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A Comparison of Hamlet and Oedipus the King


Sophocles' "Oedipus the King" and Shakespeare's "Hamlet",
both contain the basic elements of tragedy, although the
Shakespearean tragedy expanded its setting far beyond that
of the ancient Greek tragedy. The tragic hero of Hamlet
finds himself burdened with the task of avenging his
father's death from the start of the play, and is not
himself the source of the pollution of regicide, while
Oedipus is of course the unwitting fashioner of his own
doom, which is unveiled to him through recognition and
 Sophocles has Oedipus foretelling his own tragedy when
speaking to the people of Thebes. The city suffers because
of the pollution of Oedipus, and irony is shown when
Oedipus suggest that by avenging Laius he will protect
himself, or that by getting children upon Jocasta, the dead
king's wife, he will be taking the place of the son of
Laius, which, unknowingly, is himself. The irony reaches
its peak when Oedipus calls on the prophet Tiresias to help
uncover the murder of Laius and seek an cure to the plague;
the metaphor of vision is ironic in that the blind Tiresias
can see what the seemingly brilliant Oedipus has
overlooked, namely the king's crimes of incest and murder.
 The other major ingredient of the tragic equation, the
purging emotion, is worked out by Sophocles. The hubris of
Oedipus is demolished when he confides in Jocasta
concerning the predictions of the seer Tiresias; she tells
him the story of the murder of Laius, and as she speaks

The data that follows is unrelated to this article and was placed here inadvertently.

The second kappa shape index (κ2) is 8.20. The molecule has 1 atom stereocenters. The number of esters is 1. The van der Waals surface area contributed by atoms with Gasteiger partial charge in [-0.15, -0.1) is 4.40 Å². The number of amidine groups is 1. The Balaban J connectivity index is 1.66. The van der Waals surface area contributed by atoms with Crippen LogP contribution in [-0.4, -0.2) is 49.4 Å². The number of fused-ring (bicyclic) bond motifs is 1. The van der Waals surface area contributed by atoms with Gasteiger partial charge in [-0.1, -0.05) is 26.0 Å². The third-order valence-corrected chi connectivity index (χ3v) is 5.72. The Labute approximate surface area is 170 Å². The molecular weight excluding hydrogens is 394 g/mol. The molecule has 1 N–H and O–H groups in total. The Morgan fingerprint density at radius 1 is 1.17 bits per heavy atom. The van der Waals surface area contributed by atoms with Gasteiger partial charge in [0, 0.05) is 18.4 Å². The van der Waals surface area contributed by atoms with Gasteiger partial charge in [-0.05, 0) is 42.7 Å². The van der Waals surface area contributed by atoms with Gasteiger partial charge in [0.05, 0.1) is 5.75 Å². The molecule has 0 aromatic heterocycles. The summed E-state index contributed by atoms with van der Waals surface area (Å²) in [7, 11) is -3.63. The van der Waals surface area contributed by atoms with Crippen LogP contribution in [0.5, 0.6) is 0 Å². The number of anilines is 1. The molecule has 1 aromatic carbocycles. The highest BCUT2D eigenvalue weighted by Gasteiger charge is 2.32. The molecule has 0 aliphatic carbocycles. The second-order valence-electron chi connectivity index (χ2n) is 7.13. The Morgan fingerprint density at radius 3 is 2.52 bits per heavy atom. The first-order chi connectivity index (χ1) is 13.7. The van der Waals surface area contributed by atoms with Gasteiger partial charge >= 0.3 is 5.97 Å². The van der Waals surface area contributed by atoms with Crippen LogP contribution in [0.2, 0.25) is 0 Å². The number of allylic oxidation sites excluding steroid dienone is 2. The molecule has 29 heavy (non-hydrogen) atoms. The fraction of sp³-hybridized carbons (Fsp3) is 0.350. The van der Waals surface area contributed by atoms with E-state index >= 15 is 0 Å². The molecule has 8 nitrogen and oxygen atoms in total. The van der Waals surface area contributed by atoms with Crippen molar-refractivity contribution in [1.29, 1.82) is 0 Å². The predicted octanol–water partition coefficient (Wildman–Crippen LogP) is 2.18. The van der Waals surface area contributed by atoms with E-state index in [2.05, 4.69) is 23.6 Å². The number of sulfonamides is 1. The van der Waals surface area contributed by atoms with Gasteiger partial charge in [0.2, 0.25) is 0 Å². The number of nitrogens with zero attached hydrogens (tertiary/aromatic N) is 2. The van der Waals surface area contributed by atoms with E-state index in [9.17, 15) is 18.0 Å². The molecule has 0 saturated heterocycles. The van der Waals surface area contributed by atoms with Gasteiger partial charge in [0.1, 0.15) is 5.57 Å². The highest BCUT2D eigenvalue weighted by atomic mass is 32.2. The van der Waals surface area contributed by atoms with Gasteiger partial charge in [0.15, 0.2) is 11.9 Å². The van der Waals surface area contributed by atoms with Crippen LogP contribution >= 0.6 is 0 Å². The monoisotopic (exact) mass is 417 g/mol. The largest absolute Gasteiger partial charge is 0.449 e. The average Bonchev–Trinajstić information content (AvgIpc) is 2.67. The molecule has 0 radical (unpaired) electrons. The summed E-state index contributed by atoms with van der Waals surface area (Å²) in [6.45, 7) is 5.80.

Oedipus comes to recognize the scene and circumstances of
the regicide as being the same as those encountered on the
road to Thebes. The full hypothesis of his doings come to
him and he cries out to Jocasta. However, when he faces the
shepherd who had found the child Oedipus, and who now
reveals that the child was the same infant who was cast out
to the wolves by Laius; Laius had feared the fulfillment of
a prophecy that he would die by his own son's hands, and
Oedipus now sees that the prophecy has indeed come true,
for he has killed his own father and committed incest with
his mother. He then blinds himself, as if to acknowledge
the charge of the blind seer Tiresias that he was blind in
his pride.
 Hamlet treats the crime of regicide from a somewhat
different point of view, and the young hero becomes a
tragic figure less through the sin of pride than through
his character flaw. In the first act, after he is conscious
of the tormented ghost of his father walking on the
ramparts, Hamlet goes to see for himself, and there he is
convinced to revenge his father death by his father's
ghost. Hamlet's father is a symbol of his conscience and
the corruption of regicide is laid at Hamlet's doorstep.
Hamlet is guilty because he failed to right this wrong, and
the tragic flaw that emerges in his character is that of
indecision. As Hamlet lays the trap for the new King
Claudius, he is procrastinating in order to solve his
self-doubt, although he tells himself that wishes only to
be certain that he is not imagining the figure of his
father's ghost and the strange duty which he must perform.
Although the king gives himself away at the performance of
the play within a play, Hamlet is still inconclusive, and
winds up being sent away to England by the king and his
mother and Hamlet's insanity, feigned or not, has served
him well. As long as Claudius reigns, however, he has
failed in his duty.
 The common theme of "Hamlet" and "Oedipus the King" is
regicide, and self- destruction of the tragic hero is one
way of riding the pollution of that crime, as well as the
incest which has developed out of it. Both plays share the
emphasis on a tragic irony in the chain of events that lead
up to ritual of catharsis, but the plot of "Hamlet" makes a
much more complicated character than that of the classic
Greek tragedy of "Oedipus the King".


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